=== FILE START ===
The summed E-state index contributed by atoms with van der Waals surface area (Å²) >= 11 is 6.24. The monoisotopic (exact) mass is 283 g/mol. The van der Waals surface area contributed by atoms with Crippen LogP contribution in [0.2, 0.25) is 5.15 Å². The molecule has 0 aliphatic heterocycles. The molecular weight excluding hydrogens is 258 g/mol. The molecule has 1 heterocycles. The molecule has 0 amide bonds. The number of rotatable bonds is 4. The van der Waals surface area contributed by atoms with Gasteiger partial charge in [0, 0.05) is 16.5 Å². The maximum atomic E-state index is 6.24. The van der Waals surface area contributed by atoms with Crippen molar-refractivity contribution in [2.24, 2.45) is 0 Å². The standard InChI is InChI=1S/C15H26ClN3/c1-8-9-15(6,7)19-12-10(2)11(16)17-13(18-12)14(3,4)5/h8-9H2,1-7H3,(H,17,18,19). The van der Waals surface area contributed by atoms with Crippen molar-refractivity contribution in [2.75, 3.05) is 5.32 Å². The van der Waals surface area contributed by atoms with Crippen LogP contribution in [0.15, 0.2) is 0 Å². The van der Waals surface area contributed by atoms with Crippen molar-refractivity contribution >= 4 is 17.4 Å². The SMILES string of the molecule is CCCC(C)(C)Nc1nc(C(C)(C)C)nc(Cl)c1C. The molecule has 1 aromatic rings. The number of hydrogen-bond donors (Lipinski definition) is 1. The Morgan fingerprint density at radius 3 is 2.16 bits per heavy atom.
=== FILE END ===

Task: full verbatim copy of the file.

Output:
The summed E-state index contributed by atoms with van der Waals surface area (Å²) >= 11 is 6.24. The monoisotopic (exact) mass is 283 g/mol. The van der Waals surface area contributed by atoms with Crippen LogP contribution in [0.2, 0.25) is 5.15 Å². The molecule has 0 aliphatic heterocycles. The molecular weight excluding hydrogens is 258 g/mol. The molecule has 1 heterocycles. The molecule has 0 amide bonds. The number of rotatable bonds is 4. The van der Waals surface area contributed by atoms with Gasteiger partial charge in [0, 0.05) is 16.5 Å². The maximum atomic E-state index is 6.24. The van der Waals surface area contributed by atoms with Crippen molar-refractivity contribution in [2.24, 2.45) is 0 Å². The standard InChI is InChI=1S/C15H26ClN3/c1-8-9-15(6,7)19-12-10(2)11(16)17-13(18-12)14(3,4)5/h8-9H2,1-7H3,(H,17,18,19). The van der Waals surface area contributed by atoms with Crippen molar-refractivity contribution in [2.75, 3.05) is 5.32 Å². The van der Waals surface area contributed by atoms with Crippen LogP contribution in [0.15, 0.2) is 0 Å². The van der Waals surface area contributed by atoms with Crippen molar-refractivity contribution >= 4 is 17.4 Å². The SMILES string of the molecule is CCCC(C)(C)Nc1nc(C(C)(C)C)nc(Cl)c1C. The molecule has 1 aromatic rings. The number of hydrogen-bond donors (Lipinski definition) is 1. The Morgan fingerprint density at radius 3 is 2.16 bits per heavy atom.